Purpose: The aim of the present study was to assess, in healthy individuals, the impact of M1-M1 tDCS on primary motor cortex excitability using transcranial magnetic stimulation and sensorimotor metabolite concentration using 1H-MRS. Methods: For both experiments, each participant received the three following interventions (20 min tDCS, 1 mA): left-anodal/right-cathodal, left-cathodal/right-anodal, sham. The effects of tDCS were assessed via motor evoked potentials (experiment 1) and metabolite concentrations (experiment 2) immediately after and 12 minutes following the end of stimulation and compared to baseline measurement. Results: No effect of M1-M1 tDCS on corticospinal excitability was found. Similarly, M1-M1 tDCS did not significantly modulate metabolite concentrations. High inter-subject variability was noted. Response rate analysis showed a tendency towards inhibition following left-anodal/right-cathodal tDCS in 50 of participants and increased GABA levels in 45 of participants. Conclusion: In line with recent studies showing important inter-subject variability following M1-supraorbital tDCS, the present data show that M1-M1 stimulation is also associated with large response variability. The absence of significant effects suggests that current measures may lack sensitivity to assess changes in M1 neurophysiology and metabolism associated with M1-M1 tDCS.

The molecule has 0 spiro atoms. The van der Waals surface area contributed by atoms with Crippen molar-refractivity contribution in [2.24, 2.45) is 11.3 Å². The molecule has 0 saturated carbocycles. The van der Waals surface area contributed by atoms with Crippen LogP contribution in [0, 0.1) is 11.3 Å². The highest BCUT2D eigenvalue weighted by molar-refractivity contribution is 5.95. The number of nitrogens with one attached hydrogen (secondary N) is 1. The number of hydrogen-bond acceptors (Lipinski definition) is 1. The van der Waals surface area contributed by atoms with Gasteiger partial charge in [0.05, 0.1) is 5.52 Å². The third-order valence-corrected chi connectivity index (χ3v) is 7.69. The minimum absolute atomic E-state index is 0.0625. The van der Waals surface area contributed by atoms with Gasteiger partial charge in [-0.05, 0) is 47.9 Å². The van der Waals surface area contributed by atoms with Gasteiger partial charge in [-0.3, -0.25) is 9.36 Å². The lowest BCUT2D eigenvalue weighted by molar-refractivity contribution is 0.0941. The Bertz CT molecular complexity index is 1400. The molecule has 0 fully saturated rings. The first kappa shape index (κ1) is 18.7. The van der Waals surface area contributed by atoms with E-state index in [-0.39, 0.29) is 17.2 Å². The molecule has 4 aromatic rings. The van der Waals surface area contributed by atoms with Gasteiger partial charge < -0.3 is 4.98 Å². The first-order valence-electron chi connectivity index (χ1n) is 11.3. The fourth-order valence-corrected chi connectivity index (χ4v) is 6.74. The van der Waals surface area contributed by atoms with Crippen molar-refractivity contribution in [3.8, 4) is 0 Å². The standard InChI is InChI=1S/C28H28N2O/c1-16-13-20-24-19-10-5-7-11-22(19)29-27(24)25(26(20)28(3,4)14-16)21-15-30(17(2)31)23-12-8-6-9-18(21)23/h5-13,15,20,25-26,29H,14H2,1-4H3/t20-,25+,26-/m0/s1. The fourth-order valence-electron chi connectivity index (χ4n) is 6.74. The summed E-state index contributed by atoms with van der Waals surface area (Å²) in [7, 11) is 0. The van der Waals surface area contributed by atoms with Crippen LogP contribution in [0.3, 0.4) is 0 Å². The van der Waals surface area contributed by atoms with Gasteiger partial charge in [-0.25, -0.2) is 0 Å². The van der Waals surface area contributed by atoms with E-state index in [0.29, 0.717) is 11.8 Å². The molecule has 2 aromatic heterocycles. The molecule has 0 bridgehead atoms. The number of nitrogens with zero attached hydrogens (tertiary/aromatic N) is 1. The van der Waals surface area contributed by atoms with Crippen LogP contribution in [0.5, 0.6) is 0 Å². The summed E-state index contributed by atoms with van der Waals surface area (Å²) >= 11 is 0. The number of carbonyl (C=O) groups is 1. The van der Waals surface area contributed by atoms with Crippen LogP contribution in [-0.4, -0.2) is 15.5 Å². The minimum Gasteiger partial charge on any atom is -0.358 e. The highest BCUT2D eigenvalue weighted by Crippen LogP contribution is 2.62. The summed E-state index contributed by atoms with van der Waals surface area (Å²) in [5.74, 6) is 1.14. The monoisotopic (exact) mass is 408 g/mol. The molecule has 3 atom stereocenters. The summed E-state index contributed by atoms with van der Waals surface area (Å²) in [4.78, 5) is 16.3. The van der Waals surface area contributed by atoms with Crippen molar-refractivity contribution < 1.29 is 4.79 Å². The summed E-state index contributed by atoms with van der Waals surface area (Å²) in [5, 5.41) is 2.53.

- Magnetic resonance spectroscopy
- motor cortex
- transcranial direct current stimulation